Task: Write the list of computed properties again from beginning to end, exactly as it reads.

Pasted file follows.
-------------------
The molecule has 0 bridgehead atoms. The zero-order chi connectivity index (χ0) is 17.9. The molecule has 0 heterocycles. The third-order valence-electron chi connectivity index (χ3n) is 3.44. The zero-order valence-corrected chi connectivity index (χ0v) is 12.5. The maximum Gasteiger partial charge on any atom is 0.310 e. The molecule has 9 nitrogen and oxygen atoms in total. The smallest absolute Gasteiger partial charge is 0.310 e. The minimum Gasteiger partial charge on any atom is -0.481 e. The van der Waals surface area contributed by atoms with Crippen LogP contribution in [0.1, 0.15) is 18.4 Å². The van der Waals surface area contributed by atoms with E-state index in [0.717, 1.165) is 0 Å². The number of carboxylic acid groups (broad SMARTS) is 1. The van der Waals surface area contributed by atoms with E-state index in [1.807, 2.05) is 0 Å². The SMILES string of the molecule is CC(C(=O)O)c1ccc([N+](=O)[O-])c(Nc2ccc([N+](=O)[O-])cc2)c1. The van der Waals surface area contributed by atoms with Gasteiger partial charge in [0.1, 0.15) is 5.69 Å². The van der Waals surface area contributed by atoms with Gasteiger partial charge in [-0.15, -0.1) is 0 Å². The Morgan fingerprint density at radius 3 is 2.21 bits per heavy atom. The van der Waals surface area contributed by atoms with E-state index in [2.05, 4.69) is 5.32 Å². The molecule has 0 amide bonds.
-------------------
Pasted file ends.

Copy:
The molecule has 0 bridgehead atoms. The zero-order chi connectivity index (χ0) is 17.9. The molecule has 0 heterocycles. The third-order valence-electron chi connectivity index (χ3n) is 3.44. The zero-order valence-corrected chi connectivity index (χ0v) is 12.5. The maximum Gasteiger partial charge on any atom is 0.310 e. The molecule has 9 nitrogen and oxygen atoms in total. The smallest absolute Gasteiger partial charge is 0.310 e. The minimum Gasteiger partial charge on any atom is -0.481 e. The van der Waals surface area contributed by atoms with Crippen LogP contribution in [0.1, 0.15) is 18.4 Å². The van der Waals surface area contributed by atoms with E-state index in [0.717, 1.165) is 0 Å². The number of carboxylic acid groups (broad SMARTS) is 1. The van der Waals surface area contributed by atoms with E-state index in [1.807, 2.05) is 0 Å². The SMILES string of the molecule is CC(C(=O)O)c1ccc([N+](=O)[O-])c(Nc2ccc([N+](=O)[O-])cc2)c1. The van der Waals surface area contributed by atoms with Gasteiger partial charge in [0.1, 0.15) is 5.69 Å². The van der Waals surface area contributed by atoms with Gasteiger partial charge in [-0.15, -0.1) is 0 Å². The Morgan fingerprint density at radius 3 is 2.21 bits per heavy atom. The van der Waals surface area contributed by atoms with E-state index in [2.05, 4.69) is 5.32 Å². The molecule has 0 amide bonds.